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Nirmala Rajbhandari and Anne-Marie Stomp

Mass propagation of Fraser fir [Abies fraseri (Pursh) Poir], a valuable Christmas tree species in the United States, is problematic because methods currently used are inadequate. According to our results with somatic embryogenesis, the culturing methods used with other Abies species are applicable to Fraser fir. Stage 1 somatic embryogenic callus, characterized by suspensor cells and embryo heads, was obtained at low frequency using Schenk and Hildebrandt medium supplemented with 5 mm glutamine, 0.05% casein hydrolysate, 0.01% myoinositol, 2% sucrose, 5 μM benzyladenine, and 0.6% agar. The developmental stage of the embryo was important; embryogenic callus was obtained only with immature, precotyledonary embryos, not with fully formed embryos. Cold storage of cones containing immature embryos inhibited callus proliferation. Genotype was significant in that 35 of 44 families tested proliferated callus; however, only one embryo within one family continued proliferation to produce stage 1 embryogenic callus. Fully formed somatic embryos were not produced because the callus did not continue to proliferate. Although these experiments met with only limited success, they demonstrate the potential for somatic embryogenesis in Fraser fir and the general applicability of methods used with other Abies species.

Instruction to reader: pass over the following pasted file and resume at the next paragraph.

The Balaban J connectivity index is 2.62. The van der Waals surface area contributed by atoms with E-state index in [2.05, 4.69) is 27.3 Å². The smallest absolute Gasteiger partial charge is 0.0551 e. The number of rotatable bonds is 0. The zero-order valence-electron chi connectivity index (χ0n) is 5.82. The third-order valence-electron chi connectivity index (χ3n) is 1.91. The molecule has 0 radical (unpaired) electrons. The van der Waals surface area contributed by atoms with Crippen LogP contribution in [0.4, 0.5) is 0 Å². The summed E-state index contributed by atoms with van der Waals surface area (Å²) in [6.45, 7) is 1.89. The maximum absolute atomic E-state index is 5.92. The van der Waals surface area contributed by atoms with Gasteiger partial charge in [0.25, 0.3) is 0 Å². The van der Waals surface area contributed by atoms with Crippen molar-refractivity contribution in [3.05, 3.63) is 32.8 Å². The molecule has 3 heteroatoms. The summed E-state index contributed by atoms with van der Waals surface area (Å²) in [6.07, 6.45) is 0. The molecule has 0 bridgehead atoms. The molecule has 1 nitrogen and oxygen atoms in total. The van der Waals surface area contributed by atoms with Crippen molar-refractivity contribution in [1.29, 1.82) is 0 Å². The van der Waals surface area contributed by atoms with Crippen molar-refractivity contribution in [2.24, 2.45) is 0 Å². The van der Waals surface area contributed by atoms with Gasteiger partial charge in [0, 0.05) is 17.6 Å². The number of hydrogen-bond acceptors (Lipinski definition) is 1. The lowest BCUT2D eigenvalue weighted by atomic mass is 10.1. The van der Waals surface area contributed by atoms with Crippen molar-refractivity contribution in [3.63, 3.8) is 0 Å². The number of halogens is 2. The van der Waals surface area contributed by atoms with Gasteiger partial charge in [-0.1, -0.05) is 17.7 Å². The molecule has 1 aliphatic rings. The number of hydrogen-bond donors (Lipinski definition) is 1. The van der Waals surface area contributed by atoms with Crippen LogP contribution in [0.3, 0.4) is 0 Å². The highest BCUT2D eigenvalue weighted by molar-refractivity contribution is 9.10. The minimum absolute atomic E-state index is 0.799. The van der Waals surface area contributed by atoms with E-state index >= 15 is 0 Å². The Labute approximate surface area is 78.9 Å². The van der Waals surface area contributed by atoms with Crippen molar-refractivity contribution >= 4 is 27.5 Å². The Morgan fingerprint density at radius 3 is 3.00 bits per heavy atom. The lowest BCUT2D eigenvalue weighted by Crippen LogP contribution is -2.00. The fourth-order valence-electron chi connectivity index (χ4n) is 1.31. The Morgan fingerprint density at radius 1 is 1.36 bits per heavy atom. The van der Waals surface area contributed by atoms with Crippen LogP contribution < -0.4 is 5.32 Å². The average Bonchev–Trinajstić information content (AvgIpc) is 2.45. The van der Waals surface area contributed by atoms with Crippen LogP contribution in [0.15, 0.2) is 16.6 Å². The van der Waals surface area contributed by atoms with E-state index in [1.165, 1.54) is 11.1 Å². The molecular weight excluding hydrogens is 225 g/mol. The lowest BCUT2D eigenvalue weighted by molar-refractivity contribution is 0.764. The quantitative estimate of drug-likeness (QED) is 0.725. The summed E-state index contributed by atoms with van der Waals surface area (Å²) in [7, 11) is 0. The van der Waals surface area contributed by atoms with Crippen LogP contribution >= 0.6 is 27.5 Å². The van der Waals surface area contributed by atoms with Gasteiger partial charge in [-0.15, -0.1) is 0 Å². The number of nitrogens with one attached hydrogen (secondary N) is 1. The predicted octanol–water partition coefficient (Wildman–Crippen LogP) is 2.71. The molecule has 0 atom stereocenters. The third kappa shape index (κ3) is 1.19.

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Ben A. Bergmann, Ying-Hsuan Sun and Anne-Marie Stomp

Information was obtained concerning appropriate bud harvest time and nitrogen source to be used in the tissue culture of Fraser fir [Abies fraseri (Pursh) Poir] apical buds from 2-year-old seedlings. April was the preferred time to harvest buds for culture, as summer buds had a high contamination frequency, and fall and winter buds did not develop well. Shoot elongation of buds collected in April (1.6 cm) was more than twice that of buds collected in February (0.7 cm) after 100 days in culture; during the same period, shoot fresh mass increased 5-fold (0.21 g in April, 0.04 g in February). Inclusion of a nitrate source reduced the frequency of bud browning, and glutamine was superior to ammonium as a source of reduced nitrogen. Litvay's basal medium containing 10 mm glutamine and 10 mm nitrate was the best nitrogen source combination tested when considering bud browning frequency and shoot fresh mass and length after 100 days in culture.